Philosophy of nature and organism’s autonomy: on Hegel, Plessner and Jonas’ theories of living beings

Abstract
Following the revival in the last decades of the concept of “organism”, scholarly literature in philosophy of science has shown growing historical interest in the theory of Immanuel Kant, one of the “fathers” of the concept of self-organisation. Yet some recent theoretical developments suggest that self-organisation alone cannot fully account for the all-important dimension of autonomy of the living. Autonomy appears to also have a genuine “interactive” dimension, which concerns the organism’s functional interactions with the environment and does not simply derive from its internal organisation. Against this background, we focus on a family of natural philosophical approaches that historically have already strongly taken in account this aspect of autonomy, notably going beyond Kant’s perspective on self-organisation. We thus review Hegel, Plessner, and Jonas’ different perspectives on living beings, focussing in particular on four points: the distinction between organic and inorganic, the theory of biological organisation, the processuality of the living, and the “boundary” between inside and outside, through which the organism establishes its relationship to the environment. We, then, compare the three perspectives on these four points, and finally address the question of what advantages their contribution present—especially compared to Kant’s theory—with respect to the topic of organism’s autonomy. This could help—we hope—to better understand what is at the stake still today.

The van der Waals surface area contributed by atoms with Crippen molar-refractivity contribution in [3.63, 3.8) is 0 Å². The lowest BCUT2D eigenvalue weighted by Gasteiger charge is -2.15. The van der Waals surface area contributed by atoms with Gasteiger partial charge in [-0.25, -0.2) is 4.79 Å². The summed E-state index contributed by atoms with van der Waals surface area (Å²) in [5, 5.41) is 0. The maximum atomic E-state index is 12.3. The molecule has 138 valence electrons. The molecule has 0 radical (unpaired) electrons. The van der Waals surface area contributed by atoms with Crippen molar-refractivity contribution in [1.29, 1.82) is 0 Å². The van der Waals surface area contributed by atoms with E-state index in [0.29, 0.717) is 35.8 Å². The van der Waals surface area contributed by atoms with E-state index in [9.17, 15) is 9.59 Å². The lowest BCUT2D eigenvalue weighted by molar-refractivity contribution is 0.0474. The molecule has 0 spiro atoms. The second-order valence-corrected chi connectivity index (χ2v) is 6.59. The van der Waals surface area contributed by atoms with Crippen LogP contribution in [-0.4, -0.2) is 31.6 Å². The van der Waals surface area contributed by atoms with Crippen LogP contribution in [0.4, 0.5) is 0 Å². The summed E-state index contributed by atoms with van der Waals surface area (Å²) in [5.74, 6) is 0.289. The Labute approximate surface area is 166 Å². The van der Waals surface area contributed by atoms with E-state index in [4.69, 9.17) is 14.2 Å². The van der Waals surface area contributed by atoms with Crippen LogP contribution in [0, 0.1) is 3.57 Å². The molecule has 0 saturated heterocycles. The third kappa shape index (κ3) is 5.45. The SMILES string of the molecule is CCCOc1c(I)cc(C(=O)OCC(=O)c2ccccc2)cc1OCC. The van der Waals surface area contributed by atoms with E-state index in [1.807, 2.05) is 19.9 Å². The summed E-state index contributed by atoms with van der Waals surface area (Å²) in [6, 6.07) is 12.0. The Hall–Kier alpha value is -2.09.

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DOI 10.1007/s40656-018-0212-3
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